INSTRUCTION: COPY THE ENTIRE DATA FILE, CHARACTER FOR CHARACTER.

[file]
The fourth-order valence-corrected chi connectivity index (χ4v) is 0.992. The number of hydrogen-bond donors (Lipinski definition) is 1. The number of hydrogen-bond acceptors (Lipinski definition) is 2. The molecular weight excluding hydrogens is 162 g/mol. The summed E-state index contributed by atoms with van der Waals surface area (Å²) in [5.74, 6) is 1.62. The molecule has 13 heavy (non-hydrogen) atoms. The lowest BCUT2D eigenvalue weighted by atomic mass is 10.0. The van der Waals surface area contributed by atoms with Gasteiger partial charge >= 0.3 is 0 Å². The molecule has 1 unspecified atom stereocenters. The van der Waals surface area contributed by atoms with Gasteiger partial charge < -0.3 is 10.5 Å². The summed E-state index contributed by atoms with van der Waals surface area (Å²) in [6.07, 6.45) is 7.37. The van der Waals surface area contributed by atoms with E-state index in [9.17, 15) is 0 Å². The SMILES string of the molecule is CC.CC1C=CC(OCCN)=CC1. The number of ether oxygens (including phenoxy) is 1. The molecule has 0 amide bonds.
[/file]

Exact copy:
The fourth-order valence-corrected chi connectivity index (χ4v) is 0.992. The number of hydrogen-bond donors (Lipinski definition) is 1. The number of hydrogen-bond acceptors (Lipinski definition) is 2. The molecular weight excluding hydrogens is 162 g/mol. The summed E-state index contributed by atoms with van der Waals surface area (Å²) in [5.74, 6) is 1.62. The molecule has 13 heavy (non-hydrogen) atoms. The lowest BCUT2D eigenvalue weighted by atomic mass is 10.0. The van der Waals surface area contributed by atoms with Gasteiger partial charge >= 0.3 is 0 Å². The molecule has 1 unspecified atom stereocenters. The van der Waals surface area contributed by atoms with Gasteiger partial charge < -0.3 is 10.5 Å². The summed E-state index contributed by atoms with van der Waals surface area (Å²) in [6.07, 6.45) is 7.37. The van der Waals surface area contributed by atoms with E-state index in [9.17, 15) is 0 Å². The SMILES string of the molecule is CC.CC1C=CC(OCCN)=CC1. The number of ether oxygens (including phenoxy) is 1. The molecule has 0 amide bonds.